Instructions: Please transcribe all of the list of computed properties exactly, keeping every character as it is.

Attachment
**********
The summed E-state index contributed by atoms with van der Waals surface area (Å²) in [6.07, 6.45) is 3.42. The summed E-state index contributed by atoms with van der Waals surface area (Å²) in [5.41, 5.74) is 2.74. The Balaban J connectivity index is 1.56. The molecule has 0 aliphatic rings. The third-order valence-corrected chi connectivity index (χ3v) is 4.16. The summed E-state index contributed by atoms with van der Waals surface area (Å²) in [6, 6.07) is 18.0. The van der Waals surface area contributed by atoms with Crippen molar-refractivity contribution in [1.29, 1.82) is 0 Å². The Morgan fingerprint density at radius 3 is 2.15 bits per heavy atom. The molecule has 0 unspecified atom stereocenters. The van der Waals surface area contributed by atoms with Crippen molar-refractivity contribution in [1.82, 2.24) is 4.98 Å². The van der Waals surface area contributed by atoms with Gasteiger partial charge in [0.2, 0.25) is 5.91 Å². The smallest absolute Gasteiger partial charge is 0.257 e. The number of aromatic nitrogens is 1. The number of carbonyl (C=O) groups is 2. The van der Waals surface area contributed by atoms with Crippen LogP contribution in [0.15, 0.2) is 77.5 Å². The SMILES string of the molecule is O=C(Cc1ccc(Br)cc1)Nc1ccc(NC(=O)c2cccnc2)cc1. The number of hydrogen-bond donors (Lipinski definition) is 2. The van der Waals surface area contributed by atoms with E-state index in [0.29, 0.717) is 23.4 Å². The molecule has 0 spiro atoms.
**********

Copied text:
The summed E-state index contributed by atoms with van der Waals surface area (Å²) in [6.07, 6.45) is 3.42. The summed E-state index contributed by atoms with van der Waals surface area (Å²) in [5.41, 5.74) is 2.74. The Balaban J connectivity index is 1.56. The molecule has 0 aliphatic rings. The third-order valence-corrected chi connectivity index (χ3v) is 4.16. The summed E-state index contributed by atoms with van der Waals surface area (Å²) in [6, 6.07) is 18.0. The van der Waals surface area contributed by atoms with Crippen molar-refractivity contribution in [1.29, 1.82) is 0 Å². The Morgan fingerprint density at radius 3 is 2.15 bits per heavy atom. The molecule has 0 unspecified atom stereocenters. The van der Waals surface area contributed by atoms with Crippen molar-refractivity contribution in [1.82, 2.24) is 4.98 Å². The van der Waals surface area contributed by atoms with Gasteiger partial charge in [0.2, 0.25) is 5.91 Å². The smallest absolute Gasteiger partial charge is 0.257 e. The number of aromatic nitrogens is 1. The number of carbonyl (C=O) groups is 2. The van der Waals surface area contributed by atoms with Crippen LogP contribution in [0.15, 0.2) is 77.5 Å². The SMILES string of the molecule is O=C(Cc1ccc(Br)cc1)Nc1ccc(NC(=O)c2cccnc2)cc1. The number of hydrogen-bond donors (Lipinski definition) is 2. The van der Waals surface area contributed by atoms with E-state index in [0.29, 0.717) is 23.4 Å². The molecule has 0 spiro atoms.